Should non-combustible metal pipes with a diameter of below 160mm be firestopped? Firestopping FAQs
The simple answer is yes.
However, there is a long-standing myth in the construction industry that non-combustible metal pipes (cast iron, copper, and steel) with an internal diameter of 160mm or below do not need to be firestopped.
Section 9 of Approved Document B (England & Wales), vol. 1 for dwellinghouses, requires non-combustible metal pipes of 160mm internal diameter [table 9.1, p.71] or less to meet one of the provisions in alternatives A, B or C:
Provide a proprietary, tested sealing system that will maintain the fire resistance of the wall, floor, or cavity barrier.
Where a proprietary sealing system is not used, firestop around the pipe, keeping the opening for the pipe as small as possible.
Alternative C (applicable to uPVC):
A pipe with a maximum nominal internal diameter of 160mm may be used with a sleeve made from a high melting point metal.
Similar to Approved Document B’s section 9 is Scotland’s Technical Handbook, section 2.2.9.
The information in both of these documents is misleading as it could be interpreted from Alternative B that services do not require the use of a ‘proprietary sealing system’.
However, with decades of fire testing experience, we know that additional service penetration sealing elements are required when it comes to metal pipes and maintaining the fire rating of compartment walls and floors – no matter the size of the service.
> See also: How should metal pipes be insulated and firestopped?
Why is Alternative A the most suitable solution?
The main issue with non-combustible metal pipes is that they transfer heat at a rapid rate. Because of this, it is unlikely that an EI (integrity and insulation) fire-resistance rating will be achievable without a proven fire test.
This is exemplified when comparing details QSS-FW120-03 and QSS-FW120-02:
QSS-FW120-03: When the 40mm uninsulated copper pipe is sealed with just QuelStop Intumescent Acrylic Sealant, it achieves an integrity rating of 120 minutes but only an insulation rating of 15 minutes.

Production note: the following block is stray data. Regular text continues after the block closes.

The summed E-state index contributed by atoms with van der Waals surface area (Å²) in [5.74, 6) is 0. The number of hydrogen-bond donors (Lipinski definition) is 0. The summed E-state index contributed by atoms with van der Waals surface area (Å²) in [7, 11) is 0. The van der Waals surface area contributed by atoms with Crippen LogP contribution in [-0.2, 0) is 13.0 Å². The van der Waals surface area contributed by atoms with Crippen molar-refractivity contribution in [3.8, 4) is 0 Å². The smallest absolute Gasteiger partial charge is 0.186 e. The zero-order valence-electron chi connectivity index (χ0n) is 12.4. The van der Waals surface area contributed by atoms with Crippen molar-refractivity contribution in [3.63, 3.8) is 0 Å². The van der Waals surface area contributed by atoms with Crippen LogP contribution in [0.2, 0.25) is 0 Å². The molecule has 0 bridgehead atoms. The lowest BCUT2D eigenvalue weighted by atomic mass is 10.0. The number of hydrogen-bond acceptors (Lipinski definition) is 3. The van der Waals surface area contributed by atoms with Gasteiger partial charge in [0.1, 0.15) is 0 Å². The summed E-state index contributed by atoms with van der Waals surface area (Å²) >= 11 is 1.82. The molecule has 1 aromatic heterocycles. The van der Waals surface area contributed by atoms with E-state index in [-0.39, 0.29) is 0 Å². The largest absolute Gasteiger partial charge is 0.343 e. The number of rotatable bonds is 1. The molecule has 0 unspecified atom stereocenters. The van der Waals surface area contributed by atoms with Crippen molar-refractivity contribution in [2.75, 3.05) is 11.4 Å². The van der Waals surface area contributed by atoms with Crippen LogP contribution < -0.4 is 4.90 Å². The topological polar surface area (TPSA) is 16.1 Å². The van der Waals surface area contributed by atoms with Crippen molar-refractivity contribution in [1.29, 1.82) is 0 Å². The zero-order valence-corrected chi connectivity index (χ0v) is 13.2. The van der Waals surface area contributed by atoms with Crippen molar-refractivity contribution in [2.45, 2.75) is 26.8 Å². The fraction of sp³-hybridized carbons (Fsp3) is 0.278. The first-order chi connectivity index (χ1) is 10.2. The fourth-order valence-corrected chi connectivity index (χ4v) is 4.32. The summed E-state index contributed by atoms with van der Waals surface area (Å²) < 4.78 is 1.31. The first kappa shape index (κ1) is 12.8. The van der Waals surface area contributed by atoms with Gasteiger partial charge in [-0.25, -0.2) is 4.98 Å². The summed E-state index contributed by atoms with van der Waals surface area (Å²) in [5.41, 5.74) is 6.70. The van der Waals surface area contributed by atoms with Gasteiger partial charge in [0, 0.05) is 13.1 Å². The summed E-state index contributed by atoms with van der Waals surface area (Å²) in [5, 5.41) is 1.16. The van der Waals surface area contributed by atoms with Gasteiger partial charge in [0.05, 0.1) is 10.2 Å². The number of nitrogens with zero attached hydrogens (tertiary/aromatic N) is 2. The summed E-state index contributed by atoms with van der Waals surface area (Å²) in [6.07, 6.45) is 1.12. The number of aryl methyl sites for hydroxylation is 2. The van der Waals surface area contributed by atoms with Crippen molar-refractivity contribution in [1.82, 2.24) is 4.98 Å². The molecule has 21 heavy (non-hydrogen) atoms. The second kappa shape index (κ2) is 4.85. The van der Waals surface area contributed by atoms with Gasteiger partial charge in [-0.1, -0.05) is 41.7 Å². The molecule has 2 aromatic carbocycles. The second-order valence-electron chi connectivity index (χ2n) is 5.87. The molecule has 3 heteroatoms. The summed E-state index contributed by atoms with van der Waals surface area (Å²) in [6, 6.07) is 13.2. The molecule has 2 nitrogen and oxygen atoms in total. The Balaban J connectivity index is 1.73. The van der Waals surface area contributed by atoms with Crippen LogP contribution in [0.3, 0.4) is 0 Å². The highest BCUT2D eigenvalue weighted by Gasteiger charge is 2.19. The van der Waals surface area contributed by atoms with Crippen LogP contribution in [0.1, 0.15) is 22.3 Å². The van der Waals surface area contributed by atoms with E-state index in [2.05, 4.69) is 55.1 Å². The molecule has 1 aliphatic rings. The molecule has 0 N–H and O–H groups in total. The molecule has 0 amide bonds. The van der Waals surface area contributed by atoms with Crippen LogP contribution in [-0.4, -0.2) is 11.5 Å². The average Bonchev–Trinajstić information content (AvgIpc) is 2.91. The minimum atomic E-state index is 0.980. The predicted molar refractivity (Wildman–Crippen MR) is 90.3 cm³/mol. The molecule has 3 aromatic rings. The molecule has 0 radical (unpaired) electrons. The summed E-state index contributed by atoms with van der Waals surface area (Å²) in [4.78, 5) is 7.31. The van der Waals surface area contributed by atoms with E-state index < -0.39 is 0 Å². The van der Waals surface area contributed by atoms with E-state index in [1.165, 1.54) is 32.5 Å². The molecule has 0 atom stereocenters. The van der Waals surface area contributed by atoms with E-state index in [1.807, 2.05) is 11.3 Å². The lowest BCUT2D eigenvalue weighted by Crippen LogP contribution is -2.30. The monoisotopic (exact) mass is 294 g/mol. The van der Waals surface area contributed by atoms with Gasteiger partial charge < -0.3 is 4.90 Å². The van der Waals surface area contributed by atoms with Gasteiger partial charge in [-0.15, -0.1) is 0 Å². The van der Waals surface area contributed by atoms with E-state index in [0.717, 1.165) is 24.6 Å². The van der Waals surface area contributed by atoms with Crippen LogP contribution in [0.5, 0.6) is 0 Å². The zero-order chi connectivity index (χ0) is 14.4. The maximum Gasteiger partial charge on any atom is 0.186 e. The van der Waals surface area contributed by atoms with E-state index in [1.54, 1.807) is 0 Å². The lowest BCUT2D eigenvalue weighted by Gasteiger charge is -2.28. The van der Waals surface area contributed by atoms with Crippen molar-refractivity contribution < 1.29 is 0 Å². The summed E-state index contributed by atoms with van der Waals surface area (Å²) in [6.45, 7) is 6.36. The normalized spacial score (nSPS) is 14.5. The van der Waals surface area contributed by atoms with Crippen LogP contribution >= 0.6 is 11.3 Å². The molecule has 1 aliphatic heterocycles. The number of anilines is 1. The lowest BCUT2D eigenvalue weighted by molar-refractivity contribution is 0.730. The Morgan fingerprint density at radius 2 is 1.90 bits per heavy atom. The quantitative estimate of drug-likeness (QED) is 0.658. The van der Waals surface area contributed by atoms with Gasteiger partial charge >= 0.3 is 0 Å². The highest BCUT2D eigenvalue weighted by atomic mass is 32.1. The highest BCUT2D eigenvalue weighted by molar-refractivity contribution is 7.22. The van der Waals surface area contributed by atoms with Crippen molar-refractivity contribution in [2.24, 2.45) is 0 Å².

QSS-FW120-02: Take the same 40mm copper pipe, but this time firestop it with QuelStop Intumescent Acrylic Sealant and insulate it using interrupted rock fibre, this results in an integrity rating of 120 minutes. Additionally, it significantly improves the insulation rating to 90 minutes.
The fire-resistance requirement itself is often overlooked. If, for instance, the compartment wall requires an EI60 rating and detail QSS-FW120-03 is used under the notion that non-combustible pipes can use Alternative B as described in Approved Document B, then this would effectively be non-compliant.
Although the metal pipe is non-combustible and easily achieves the integrity requirement of 60 minutes, it is also a very good conductor of heat and, therefore, fails the insulation rating at 15 minutes. So, although you have followed the guidance in Approved Document B (Alternative B, seal only) you have not met the actual building regulation requirement itself.
Service penetrations typically require both integrity and insulation fire-resistance ratings. The most reliable method to achieve an insulation rating is by using a tested system, such as Alternative A.
Hence, Alternative A is the preferred solution as manufacturers, like ourselves, have test evidence, comprehensive technical support, and a clear understanding of its application in scenarios like this, making it the most suitable choice.
It is important to note that the guidance in Approved Document B and Scotland’s Technical Handbook are only used to help meet building regulations. However, following this guidance does not guarantee the building work complies with the requirements of regulations. The only way to ensure you have complied is by using products in applications with specific fire test evidence.